This is really a very interesting exercise. I think it is always important to try to go deeper into these various teachings. Although on the surface some of them may sound strange, if in fact we do take safe direction or refuge from the Dharma, we can have confidence that there is something that makes sense here. It is not just some weird superstitious Tibetan trip. It is something we can do when we are feeling haunted by feelings like: "I want to be accepted, successful; I want to be loved" – it is something that we can use very effectively to change it.
The fourth action to use is requesting the enlightening activity or enlightening influence of the Dharma protectors to bring more suffering and destroy our self-cherishing. A less skillful way of working with protectors is that we make offerings to help our positive potentials to ripen and things to go very well. This is not the best way of working with a Dharma protector, because then the positive potential is finished and we crash and are left with the negative potential. The better way to work with Dharma protectors is making various pujas and offerings to help our negative potentials to ripen, but in a minor way – so that obstacles that might have come in a bigger form get burned off in a more trivial way. Then we are left with our positive potentials, so things go well.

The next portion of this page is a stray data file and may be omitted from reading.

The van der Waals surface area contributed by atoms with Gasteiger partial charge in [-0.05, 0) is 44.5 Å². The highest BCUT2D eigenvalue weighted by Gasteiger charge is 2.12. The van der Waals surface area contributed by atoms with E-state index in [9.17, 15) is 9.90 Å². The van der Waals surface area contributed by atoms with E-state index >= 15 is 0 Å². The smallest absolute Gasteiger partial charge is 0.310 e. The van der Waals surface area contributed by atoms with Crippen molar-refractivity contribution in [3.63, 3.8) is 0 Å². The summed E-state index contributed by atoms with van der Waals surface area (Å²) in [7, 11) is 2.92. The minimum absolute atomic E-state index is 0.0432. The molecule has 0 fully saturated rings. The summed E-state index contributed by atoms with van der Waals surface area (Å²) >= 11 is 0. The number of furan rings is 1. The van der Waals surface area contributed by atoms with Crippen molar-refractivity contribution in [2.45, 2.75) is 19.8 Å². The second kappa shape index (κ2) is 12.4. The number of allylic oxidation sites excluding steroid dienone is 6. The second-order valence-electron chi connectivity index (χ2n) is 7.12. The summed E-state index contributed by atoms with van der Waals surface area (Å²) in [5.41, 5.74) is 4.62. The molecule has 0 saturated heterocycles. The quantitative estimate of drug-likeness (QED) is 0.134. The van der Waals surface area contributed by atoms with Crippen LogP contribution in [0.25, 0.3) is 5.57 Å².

Here’s an example of how this practice can work. I used to travel with the old Serkong Rinpoche as his interpreter on world tours and, before tours, he’d always have a big protector puja done. Then at the beginning of the journey, something would always go wrong, but it would be trivial. Once we took the overnight train down to Delhi from Pathankot on our way to the airport and something didn’t work out with the train reservation. The only place that we could sleep on the train were the berths that were right next to the toilet in the third-class sleeper. There were only two berths, so Rinpoche and I each had a berth and the two Tibetan attendants had to sleep on the floor. So there was a negative situation, but it wasn’t a big deal – it only smelled bad and was uncomfortable – and it burned off obstacles. The rest of the trip went very well.